WINDHAM — When Windham and Raymond residents head to the polls on Tuesday, June 13, for the RSU 14 budget validation vote, they will decide on a nearly $44.8 million proposal to fund schools for the coming fiscal year.
That price tag represents an increase of $1.7 million – or 3.98 percent – from the previous budget. However, it is notably less than the original 6.6 percent increase proposed by RSU 14 administrators in the preliminary budget submitted to the school board in March.
Assistant Superintendent Donn Davis said in an email that the “preliminary and tentative” tax assessments based on the school budget would be more than $20 million for Windham and more than $9.3 million for Raymond.
Davis also said that finding reductions in the preliminary budget was a difficult process, noting that it “was quite a challenge to get our budget to a place where the School Board was comfortable in presenting it as a recommendation to our constituents recently.”
According to Davis, the largest reduction that helped bring the increase down to 3.98 percent was savings of about $261,000 when insurance costs for district employees ended up being less than initially forecast. Other reductions included $140,000 in staffing changes, $160,000 in known current staff retirements, $82,000 in reductions to maintenance, and $52,000 in reductions to employee training.
School Board Chairwoman Marge Govoni echoed the notion that this year’s budget process has been a challenge, in part because of the ongoing education funding debate happening at the state level.
“This year’s budget was challenging, to say the least,” Govoni said in an email. “The governor’s proposed budget has put us in a very difficult position when you consider that not only are we not getting funding that is promised/needed but they continue to expect us to do more with less.”
Gov. Paul LePage offered various education reforms in his state budget proposal introduced in January, including the elimination of state support for district administration costs, which he says would direct money into the classroom for students and teachers.
LePage’s office has also countered claims that the administration is not adequately funding education by pointing to an overall increase in the total state contribution for education and declining statewide school enrollment numbers.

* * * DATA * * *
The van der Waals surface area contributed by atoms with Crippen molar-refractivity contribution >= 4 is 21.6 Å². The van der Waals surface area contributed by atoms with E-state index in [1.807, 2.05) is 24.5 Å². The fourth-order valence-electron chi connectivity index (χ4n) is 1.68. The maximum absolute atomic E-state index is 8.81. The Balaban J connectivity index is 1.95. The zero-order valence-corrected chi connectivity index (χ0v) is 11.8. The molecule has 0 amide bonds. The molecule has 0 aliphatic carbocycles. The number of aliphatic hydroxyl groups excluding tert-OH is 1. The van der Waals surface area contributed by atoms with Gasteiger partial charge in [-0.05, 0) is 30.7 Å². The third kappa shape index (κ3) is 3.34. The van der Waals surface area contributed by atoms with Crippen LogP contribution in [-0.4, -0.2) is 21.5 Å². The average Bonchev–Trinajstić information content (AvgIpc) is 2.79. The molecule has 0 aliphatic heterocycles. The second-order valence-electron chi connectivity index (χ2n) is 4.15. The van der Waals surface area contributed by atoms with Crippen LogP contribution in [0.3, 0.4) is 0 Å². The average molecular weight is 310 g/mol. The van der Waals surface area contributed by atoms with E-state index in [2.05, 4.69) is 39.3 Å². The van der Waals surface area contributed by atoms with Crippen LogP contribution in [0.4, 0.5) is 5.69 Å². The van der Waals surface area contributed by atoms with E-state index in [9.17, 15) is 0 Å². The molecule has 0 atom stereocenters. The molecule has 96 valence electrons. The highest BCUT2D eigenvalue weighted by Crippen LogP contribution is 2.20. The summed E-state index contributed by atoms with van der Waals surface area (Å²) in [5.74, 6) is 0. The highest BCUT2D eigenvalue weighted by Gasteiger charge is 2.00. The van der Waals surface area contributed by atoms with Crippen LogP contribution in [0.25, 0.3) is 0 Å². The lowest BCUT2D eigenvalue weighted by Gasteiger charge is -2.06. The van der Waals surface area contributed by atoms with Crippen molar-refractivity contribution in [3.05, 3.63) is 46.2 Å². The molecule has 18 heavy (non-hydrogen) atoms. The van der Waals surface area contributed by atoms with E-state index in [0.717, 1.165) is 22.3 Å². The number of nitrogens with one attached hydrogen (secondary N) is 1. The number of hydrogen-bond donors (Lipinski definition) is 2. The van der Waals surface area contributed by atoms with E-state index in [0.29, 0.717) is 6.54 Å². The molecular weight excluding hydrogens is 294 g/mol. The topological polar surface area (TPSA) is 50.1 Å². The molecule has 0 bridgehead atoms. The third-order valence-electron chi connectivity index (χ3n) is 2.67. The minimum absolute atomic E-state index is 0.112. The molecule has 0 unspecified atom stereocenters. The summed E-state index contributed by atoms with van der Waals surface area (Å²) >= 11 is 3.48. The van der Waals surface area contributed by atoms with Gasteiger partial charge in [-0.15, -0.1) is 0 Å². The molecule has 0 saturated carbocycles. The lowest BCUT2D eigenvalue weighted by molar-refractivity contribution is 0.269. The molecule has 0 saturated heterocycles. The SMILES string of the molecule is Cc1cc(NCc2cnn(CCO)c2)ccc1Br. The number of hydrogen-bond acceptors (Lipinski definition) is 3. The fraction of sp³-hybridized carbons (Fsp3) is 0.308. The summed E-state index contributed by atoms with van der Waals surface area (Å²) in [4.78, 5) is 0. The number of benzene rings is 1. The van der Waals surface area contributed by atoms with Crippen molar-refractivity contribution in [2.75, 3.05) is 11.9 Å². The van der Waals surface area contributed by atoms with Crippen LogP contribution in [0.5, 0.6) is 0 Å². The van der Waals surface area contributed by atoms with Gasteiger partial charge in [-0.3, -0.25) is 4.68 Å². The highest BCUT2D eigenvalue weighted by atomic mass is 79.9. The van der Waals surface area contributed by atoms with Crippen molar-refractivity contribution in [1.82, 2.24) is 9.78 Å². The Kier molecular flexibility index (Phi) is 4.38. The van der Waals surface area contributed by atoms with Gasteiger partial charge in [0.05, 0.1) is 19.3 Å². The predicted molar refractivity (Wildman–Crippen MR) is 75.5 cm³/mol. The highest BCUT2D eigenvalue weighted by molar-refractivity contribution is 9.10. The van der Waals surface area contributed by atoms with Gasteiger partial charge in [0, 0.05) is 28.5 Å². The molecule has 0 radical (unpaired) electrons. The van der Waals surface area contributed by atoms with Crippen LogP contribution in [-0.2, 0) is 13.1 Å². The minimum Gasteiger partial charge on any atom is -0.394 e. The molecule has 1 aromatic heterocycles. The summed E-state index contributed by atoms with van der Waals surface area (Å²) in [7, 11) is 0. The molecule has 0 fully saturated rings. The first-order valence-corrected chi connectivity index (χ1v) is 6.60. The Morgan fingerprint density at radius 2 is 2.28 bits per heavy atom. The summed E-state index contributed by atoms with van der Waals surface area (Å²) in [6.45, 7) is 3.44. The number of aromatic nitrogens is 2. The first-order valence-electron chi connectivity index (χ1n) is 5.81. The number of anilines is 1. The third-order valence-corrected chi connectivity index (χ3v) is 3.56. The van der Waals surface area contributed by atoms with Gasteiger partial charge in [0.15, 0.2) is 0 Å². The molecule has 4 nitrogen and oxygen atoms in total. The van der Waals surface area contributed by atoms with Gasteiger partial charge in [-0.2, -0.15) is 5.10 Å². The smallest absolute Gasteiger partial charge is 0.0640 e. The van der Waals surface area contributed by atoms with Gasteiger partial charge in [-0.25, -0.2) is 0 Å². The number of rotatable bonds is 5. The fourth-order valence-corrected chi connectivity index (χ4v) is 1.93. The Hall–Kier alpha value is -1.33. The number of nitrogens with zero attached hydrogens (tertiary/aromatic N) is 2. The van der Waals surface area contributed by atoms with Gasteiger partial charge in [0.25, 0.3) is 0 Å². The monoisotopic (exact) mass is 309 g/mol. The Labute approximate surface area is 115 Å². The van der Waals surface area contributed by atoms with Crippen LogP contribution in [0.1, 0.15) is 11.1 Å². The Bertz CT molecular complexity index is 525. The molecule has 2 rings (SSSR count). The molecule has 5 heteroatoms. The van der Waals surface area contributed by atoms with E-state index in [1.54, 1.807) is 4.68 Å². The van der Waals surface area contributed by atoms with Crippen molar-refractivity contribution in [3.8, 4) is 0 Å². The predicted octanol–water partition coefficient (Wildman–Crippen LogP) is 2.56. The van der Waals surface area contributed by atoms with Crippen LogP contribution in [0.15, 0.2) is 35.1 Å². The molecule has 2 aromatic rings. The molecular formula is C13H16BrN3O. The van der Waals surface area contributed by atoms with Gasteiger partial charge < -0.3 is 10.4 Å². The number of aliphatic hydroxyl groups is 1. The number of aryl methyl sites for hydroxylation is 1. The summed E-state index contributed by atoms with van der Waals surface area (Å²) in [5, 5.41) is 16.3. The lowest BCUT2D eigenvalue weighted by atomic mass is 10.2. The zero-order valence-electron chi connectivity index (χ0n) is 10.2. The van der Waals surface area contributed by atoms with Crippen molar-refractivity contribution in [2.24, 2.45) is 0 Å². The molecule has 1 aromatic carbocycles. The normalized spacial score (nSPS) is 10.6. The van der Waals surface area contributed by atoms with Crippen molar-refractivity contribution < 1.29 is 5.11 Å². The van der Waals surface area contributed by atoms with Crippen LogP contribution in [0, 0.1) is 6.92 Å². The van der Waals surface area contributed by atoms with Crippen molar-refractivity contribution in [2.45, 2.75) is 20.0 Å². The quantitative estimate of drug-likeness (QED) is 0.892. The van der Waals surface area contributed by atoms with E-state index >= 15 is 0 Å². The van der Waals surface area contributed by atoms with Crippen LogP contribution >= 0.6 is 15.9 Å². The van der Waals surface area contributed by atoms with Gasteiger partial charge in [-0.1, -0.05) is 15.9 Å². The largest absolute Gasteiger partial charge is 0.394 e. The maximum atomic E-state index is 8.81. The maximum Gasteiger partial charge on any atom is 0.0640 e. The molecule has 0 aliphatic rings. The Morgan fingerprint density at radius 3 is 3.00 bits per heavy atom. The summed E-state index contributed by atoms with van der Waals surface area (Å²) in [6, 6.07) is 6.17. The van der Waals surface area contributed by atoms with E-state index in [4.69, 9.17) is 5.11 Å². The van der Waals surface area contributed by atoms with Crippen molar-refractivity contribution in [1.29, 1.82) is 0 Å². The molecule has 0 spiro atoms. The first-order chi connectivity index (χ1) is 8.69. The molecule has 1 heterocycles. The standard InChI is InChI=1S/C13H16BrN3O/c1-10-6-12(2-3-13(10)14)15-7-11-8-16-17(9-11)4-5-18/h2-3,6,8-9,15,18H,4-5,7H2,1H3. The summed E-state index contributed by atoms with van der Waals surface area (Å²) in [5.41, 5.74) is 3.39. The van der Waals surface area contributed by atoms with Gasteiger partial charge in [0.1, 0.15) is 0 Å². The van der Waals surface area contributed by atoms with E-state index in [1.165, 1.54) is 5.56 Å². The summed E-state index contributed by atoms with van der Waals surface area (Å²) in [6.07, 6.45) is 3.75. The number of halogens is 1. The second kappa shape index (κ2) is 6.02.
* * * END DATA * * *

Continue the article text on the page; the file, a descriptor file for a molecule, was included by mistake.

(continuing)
However, Davis says that RSU 14 enrollment is up and its expected state contribution is down. According to Davis, district enrollment has been steady recently and is expected to increase over the next few years – including a small projected jump from 3,220 students this year to 3,250 next year.
This question over state funding at the district level ties directly to the larger statewide fight happening in Augusta right now, as legislators wrestle with how to address the education funding referendum passed by voters in November 2016.
That successful referendum, now law, places a 3 percent surcharge on households with a total annual income of $200,000 or more to help the state pay for 55 percent of public K-12 education. A separate 2004 referendum first required the state to pay 55 percent, but it has never hit that mark.
Govoni pointed out that the RSU 14 budget included an article that would allow the district to receive and allocate any additional state subsidy that exceeds what is currently expected, depending on what happens at the state level.
“We do not take our jobs lightly when we do the budget and I feel that we took a responsible position in considering the needs of our students and the impact on the taxpayers,” Govoni said.
June 13 voting in Windham will take place at Windham High School in the auxiliary gym. Voting in Raymond will be in the Jordan-Small Middle School gym.
Matt Junker can be reached at 781-3661 ext. 123 or email@example.com. Follow him on Twitter: @MattJunker.